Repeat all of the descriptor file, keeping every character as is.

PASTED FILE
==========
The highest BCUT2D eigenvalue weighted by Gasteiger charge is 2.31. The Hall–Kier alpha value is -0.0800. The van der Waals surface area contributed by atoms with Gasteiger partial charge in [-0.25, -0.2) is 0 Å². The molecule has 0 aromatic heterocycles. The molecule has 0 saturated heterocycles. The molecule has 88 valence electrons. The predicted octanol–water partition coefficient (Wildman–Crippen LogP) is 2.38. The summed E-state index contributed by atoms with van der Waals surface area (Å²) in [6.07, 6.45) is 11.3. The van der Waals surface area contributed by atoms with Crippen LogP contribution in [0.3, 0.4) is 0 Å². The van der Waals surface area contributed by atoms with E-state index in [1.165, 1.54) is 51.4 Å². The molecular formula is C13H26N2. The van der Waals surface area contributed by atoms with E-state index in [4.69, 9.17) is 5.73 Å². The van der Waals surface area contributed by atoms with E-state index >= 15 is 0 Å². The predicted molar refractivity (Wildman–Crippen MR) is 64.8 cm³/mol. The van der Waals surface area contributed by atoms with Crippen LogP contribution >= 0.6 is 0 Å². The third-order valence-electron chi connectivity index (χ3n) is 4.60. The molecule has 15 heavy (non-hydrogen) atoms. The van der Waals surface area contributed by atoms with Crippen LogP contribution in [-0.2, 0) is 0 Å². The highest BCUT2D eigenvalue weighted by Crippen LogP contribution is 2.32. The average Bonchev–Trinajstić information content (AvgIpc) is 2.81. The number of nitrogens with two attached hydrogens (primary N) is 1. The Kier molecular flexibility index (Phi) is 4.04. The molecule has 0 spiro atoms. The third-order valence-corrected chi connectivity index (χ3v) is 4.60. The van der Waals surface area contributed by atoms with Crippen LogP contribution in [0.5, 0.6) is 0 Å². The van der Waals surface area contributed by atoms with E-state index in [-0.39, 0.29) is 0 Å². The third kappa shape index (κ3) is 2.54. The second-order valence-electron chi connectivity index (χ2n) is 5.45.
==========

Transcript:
The highest BCUT2D eigenvalue weighted by Gasteiger charge is 2.31. The Hall–Kier alpha value is -0.0800. The van der Waals surface area contributed by atoms with Gasteiger partial charge in [-0.25, -0.2) is 0 Å². The molecule has 0 aromatic heterocycles. The molecule has 0 saturated heterocycles. The molecule has 88 valence electrons. The predicted octanol–water partition coefficient (Wildman–Crippen LogP) is 2.38. The summed E-state index contributed by atoms with van der Waals surface area (Å²) in [6.07, 6.45) is 11.3. The van der Waals surface area contributed by atoms with Crippen LogP contribution in [0.3, 0.4) is 0 Å². The van der Waals surface area contributed by atoms with E-state index in [1.165, 1.54) is 51.4 Å². The molecular formula is C13H26N2. The van der Waals surface area contributed by atoms with E-state index in [4.69, 9.17) is 5.73 Å². The van der Waals surface area contributed by atoms with E-state index >= 15 is 0 Å². The predicted molar refractivity (Wildman–Crippen MR) is 64.8 cm³/mol. The van der Waals surface area contributed by atoms with Crippen LogP contribution >= 0.6 is 0 Å². The third-order valence-electron chi connectivity index (χ3n) is 4.60. The molecule has 15 heavy (non-hydrogen) atoms. The van der Waals surface area contributed by atoms with Crippen LogP contribution in [-0.2, 0) is 0 Å². The highest BCUT2D eigenvalue weighted by Crippen LogP contribution is 2.32. The average Bonchev–Trinajstić information content (AvgIpc) is 2.81. The number of nitrogens with two attached hydrogens (primary N) is 1. The Kier molecular flexibility index (Phi) is 4.04. The molecule has 0 spiro atoms. The third-order valence-corrected chi connectivity index (χ3v) is 4.60. The van der Waals surface area contributed by atoms with Crippen LogP contribution in [0.5, 0.6) is 0 Å². The van der Waals surface area contributed by atoms with E-state index in [-0.39, 0.29) is 0 Å². The third kappa shape index (κ3) is 2.54. The second-order valence-electron chi connectivity index (χ2n) is 5.45.